Edward Vajda

April 26, 2011, marks the 25th anniversary of the world's worst nuclear disaster. Edward Vajda, a professor in Western Washington University's Center for International Studies, worked as a translator and news analyst in the Moscow office of CBS News during the crisis. In a presentation…

Edward Vajda, director of Western Washington University’s Center for East Asian Studies, will present “The Russian Fairy Tale: Ancient Culture in a Modern Context” at noon on Tuesday, Feb. 1, in College Hall 131 on the WWU campus.

The event is free and open to the…

Sealaska Heritage Institute will sponsor a noon lecture series, dance performances, and a Native art market to celebrate Native American Heritage Month in November.

The brown-bag lunch series will focus on topics such as Tlingits and combat and Native history and…

An obscure language in Siberia has similarities to languages in North America, which might reshape history, writes Randy Boswell.

A new book by leading linguists has bolstered a controversial theory that the language of Canada's Dene Nation is rooted in an ancient Asian tongue spoken…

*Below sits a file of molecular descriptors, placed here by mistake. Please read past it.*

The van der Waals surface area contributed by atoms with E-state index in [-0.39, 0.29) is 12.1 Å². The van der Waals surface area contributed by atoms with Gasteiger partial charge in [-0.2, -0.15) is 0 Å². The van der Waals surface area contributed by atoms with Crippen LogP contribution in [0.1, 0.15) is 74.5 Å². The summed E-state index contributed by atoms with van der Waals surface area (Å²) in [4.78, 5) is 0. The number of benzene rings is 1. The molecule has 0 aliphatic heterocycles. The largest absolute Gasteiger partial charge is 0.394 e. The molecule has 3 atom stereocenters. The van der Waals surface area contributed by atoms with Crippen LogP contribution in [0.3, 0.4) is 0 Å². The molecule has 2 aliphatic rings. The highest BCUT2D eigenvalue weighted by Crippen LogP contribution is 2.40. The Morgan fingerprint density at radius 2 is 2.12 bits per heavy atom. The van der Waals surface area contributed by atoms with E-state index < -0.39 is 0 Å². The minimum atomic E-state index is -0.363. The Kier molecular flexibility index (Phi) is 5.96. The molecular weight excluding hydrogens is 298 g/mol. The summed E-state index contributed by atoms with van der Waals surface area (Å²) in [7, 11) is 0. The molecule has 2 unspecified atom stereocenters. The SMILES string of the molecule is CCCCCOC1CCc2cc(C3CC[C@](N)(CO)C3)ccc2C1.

A new book is presenting more evidence that a Bering Strait land bridge once connected North America with Asia.

The book includes an article by Western Washington University linguistics professor Edward Vajda on his work with the isolated Ket people of Central Siberia.

A new book by a leading group of linguists has bolstered a controversial theory that the language of Canada's Dene Nation — along with those of the Navaho and Apache in the U.S., and numerous other "Athapaskan" dialects — is rooted in an ancient and highly endangered Asian tongue…

Research illuminating an ancient language connection between Asia and North America supports archaeological and genetic evidence that a Bering Strait land bridge once connected North America with Asia, and the discovery is being endorsed by a growing list of scholars in the field of linguistics…

A team of researchers, including several at the University of Alaska Fairbanks, have found what looks to be the first well-supported demonstration of an ancient language connection between people in remote Asia and North America.

When the ancestors of today’s Native Americans first crossed the Bering Sea land bridge to North America thousands of years ago, they brought a root dialect that formed the basis of more than 45 languages to follow in the years to come, according to a new book by Western Washington…

This afternoon in Humanities Building Room 103, Western Washington University Professor Ed Vajda will teach what he thinks is the second-largest Mongolian-language class in the history of U.S. higher education.

The biggest class ever, he thinks, was the one he taught last quarter. These…

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